The final recommendations of the Labour Peers working group report on practical steps to Lords Reform
The House of Lords needs urgent reform. It is far too large and continues to grow. It also falls short of what is required of an effective, modern second chamber. But the Lords is also strong on the scrutiny of legislation and contributes to the accountability of government, without endangering the primacy of the House of Commons.
The urgent task therefore is to find a model for reform that tackles the defects of the current chamber while preserving its strengths and making it even more effective.
For the past year, a working group of Labour Peers – Julian Grenfell, Ann Taylor, Alf Dubs, George Foulkes, Joyce Gould, Phil Hunt, David Lipsey and Jenny McIntosh – have sought to answer that question. Their final Report, A programme for progress: the future of the House of Lords and its place in a wider constitution is published today, 28th March 2014 (ahead of the Second Reading of Lord Steel’s Lords Reform Bill).
The report recommends a radical set of proposals that could be implemented almost immediately:
- The House of Lords should have 450 members, and be smaller than the House of Commons
- The hereditary principle should be ended, and all remaining hereditary peerages should be abolished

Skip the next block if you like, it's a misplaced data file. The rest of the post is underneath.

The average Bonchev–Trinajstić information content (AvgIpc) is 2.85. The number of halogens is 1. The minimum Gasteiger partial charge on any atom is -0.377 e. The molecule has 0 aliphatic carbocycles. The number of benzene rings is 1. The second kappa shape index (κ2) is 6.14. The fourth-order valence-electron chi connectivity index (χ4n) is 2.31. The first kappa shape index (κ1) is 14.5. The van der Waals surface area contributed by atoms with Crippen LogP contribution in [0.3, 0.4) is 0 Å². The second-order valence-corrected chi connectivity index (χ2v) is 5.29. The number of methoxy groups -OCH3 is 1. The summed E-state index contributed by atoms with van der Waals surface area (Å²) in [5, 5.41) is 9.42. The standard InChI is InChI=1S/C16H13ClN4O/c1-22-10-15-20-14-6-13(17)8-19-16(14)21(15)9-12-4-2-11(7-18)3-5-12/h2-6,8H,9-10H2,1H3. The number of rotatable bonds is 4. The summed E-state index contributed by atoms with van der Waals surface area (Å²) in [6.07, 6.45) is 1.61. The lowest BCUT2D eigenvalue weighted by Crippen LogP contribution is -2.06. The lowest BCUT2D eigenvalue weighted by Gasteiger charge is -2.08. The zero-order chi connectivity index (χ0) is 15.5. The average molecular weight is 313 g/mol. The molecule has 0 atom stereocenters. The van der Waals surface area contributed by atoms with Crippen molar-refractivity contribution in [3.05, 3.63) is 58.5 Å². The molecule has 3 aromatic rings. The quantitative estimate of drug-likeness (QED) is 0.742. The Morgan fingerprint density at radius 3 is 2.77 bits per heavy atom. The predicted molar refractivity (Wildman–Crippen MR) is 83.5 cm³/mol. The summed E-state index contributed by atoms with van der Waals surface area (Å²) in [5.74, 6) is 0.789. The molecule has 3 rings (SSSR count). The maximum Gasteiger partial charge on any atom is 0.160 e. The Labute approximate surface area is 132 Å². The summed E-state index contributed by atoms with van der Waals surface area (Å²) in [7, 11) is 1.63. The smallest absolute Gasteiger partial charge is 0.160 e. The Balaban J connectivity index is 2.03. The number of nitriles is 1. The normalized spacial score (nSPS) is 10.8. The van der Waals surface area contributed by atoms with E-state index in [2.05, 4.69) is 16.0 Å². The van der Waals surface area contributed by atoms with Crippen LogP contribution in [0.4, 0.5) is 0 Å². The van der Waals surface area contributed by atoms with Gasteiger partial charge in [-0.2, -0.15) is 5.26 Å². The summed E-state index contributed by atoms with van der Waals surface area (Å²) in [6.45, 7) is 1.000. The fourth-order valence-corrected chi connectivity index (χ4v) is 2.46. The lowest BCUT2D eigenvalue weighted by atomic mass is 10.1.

- No political party or coalition of political parties in government should seek a Lords majority
- All peers should be working peers
- The House of Lords Appointments Commission should be established in statute, and appointment should only be made against a set of transparent criteria
- Peers should retire at the end of the Parliament in which they reach the age of 80
- Attendance should be set at an average of three-fifths of Lords sitting days in each session, excluding exceptional circumstances.
- Disqualification from the Lords should be in line with such arrangements in the Commons
- All legislation should start in the Commons
- The ceremonial wearing of robes should end
- The role of the Lord Speaker should be reviewed
In a statement, the report’s authors said:
‘Short-term improvement does not have to await resolution of controversial issues such as elective status. Those wider, deeper questions should be considered with other constitutional issues in a Constitutional Commission; and in a spirit of consensus, at a distance from the party political ferment, and on a timescale to allow legislation during the next Parliament’.
Labour’s Leader in the House of Lords, Baroness Jan Royall has welcomed the report:
"This is an important contribution to the ongoing debate on how to best reform our second chamber. I particularly welcome the principle that all members of the Lords should be working peers and that we adopt the same rules of disqualification as the Commons."
"Among the report’s many other recommendations are quick and practical solutions to resolve some of the day to day problems we see around the House, and at the same time further improve scrutiny of government legislation by modernising our working practices."
The proposals outlined in the working group report will be submitted for consideration for inclusion in Labour’s policy-making process, ahead of the next general election.
The final Report, A programme for progress: the future of the House of Lords and its place in a wider constitution is HERE